Components and determinants of the shift between own persona and the clown persona: A hierarchical analysis

Alberto Dionigi, Willibald Friedrich Ruch, Tracey Platt

Abstract


Working in health settings as a clown requires the ability to differentiate between the own persona and the clown persona, and to stay in the role despite a variety of challenging situations. This passage requires a cognitive shift that can be interfered, or facilitated, by several variables. This study aims at operationalizing the components involved in the shift, and relating them to psychological characteristics and other relevant aspects of the training necessary to become a clinic clown. A preliminary 34-item version of the Clown Shift Questionnaire (CSQ) was developed and administered to a sample of 130 Italian clinic clowns. Relevant information such as sociodemographics characteristics, various aspects related to the training received such as length, issues taught, internship carried out, psychological knowledge, and competences in clowning were collected. Four dimensions in the shifting process were identified: Reflective awareness, positive beliefs, interference and anxiety. These dimensions represent a profile of individual differences that may be used to predict the success of the clown intervention. Reflective awareness positively correlates with the aspects related to the training and the years of clown activity, while positive beliefs is a dimension not related to training. Anxiety is higher among females and younger people, and correlates negatively with training aspects and years of activity. Interferences are more frequent among those who received higher psychological knowledge and leads to less satisfaction. Further implications for using the concepts of CSQ in research and in the work of clowns in health settings are discussed.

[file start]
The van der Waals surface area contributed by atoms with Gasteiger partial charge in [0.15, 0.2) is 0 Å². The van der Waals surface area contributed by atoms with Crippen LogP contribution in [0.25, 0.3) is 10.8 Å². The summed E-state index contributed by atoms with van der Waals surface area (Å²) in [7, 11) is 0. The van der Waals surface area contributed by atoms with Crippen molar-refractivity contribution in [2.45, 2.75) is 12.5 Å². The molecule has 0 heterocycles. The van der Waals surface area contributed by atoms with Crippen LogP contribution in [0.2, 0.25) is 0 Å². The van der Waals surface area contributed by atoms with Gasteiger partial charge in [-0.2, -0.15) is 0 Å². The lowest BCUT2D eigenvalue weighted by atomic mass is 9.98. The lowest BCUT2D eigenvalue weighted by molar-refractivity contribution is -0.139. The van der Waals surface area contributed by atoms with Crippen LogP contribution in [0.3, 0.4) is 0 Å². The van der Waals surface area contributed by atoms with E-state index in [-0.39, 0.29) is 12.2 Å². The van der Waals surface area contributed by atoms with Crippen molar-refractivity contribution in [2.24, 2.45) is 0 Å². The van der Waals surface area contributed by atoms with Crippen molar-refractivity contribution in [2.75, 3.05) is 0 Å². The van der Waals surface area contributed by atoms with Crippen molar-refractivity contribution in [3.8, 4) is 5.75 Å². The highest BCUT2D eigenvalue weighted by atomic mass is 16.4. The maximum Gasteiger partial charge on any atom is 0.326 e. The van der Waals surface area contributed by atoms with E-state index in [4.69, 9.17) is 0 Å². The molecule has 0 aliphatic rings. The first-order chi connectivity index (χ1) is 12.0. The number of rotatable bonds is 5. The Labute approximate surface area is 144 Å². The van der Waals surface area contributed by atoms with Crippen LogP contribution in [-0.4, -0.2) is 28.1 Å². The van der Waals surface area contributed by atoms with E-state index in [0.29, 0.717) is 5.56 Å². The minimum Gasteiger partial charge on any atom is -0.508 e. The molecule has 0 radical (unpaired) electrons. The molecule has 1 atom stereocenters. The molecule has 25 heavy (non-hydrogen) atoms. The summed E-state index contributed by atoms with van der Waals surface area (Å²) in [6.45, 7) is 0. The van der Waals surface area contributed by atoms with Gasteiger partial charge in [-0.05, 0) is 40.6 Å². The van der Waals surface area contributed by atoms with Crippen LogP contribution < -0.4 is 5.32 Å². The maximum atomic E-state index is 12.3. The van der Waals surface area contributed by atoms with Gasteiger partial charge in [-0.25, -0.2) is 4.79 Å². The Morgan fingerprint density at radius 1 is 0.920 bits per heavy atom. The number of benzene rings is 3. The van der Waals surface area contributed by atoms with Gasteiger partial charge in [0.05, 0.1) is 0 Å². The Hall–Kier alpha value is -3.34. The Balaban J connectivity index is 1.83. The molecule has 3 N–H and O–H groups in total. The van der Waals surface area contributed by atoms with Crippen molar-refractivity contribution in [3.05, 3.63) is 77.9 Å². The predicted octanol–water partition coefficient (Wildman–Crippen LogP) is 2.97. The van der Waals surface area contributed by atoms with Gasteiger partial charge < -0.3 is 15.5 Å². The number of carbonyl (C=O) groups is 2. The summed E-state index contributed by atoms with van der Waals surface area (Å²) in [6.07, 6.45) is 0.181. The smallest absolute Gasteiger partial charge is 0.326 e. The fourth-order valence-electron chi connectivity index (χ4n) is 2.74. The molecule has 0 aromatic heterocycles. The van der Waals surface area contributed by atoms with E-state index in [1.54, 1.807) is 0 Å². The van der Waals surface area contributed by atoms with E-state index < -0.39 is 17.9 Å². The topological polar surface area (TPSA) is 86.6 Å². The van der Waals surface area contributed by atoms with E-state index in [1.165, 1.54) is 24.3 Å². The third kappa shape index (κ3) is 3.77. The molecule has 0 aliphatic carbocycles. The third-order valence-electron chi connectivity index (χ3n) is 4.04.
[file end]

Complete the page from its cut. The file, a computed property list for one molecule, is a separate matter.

Keywords


Clown; Cognitive Shift; Training; Instrument Development; Mental Preparation

Full Text:

VIEW FULL TEXT HERE

References


Auerbach, S., Hofmann, J. Platt, T. & Ruch, W. (2013). An investigation of the emotions elicited by hospital clowns in comparison to circus clowns and nursing staff. Manuscript submitted for publication.

Bush, G., Whalen, P. J., Rosen, B. R., Jenike, M. A., Mc Inerney, S. C., & Rauch, S. L. (1998). ‘The counting Stroop: an interference task specialized for functional neuroimaging—validation study with functional MRI’. Human Brain Mapping, 6, pp.270–282. doi: 10.1002/(SICI)1097-0193(1998)6:4<270::AID-HBM6>3.0.CO;2-0

Corey, G. (2011). Theory and practice of group counselling. Belmont CA: Thompson.

Dionigi, A., Flangini, R., & Gremigni, P. (2012). ‘Clowns in hospitals’, in Gremigni, P. (ed.), Humor and health promotion, New York, NY: Nova Science Publisher, pp. 213-227

Dionigi, A., Hofmann, J., Platt, T., & Ruch, W. (2013). The Clown Shift Questionnaire (CSQ). Unpublished research instrument, University of Zurich, Switzerland.

Eysenck, M.W., Derakshan, N., Santos, R., & Calvo, M.G. (2007). ‘Anxiety and cognitive performance: attentional control theory’. Emotion, 7, pp.336–353. doi: 10.1037/1528-3542.7.2.336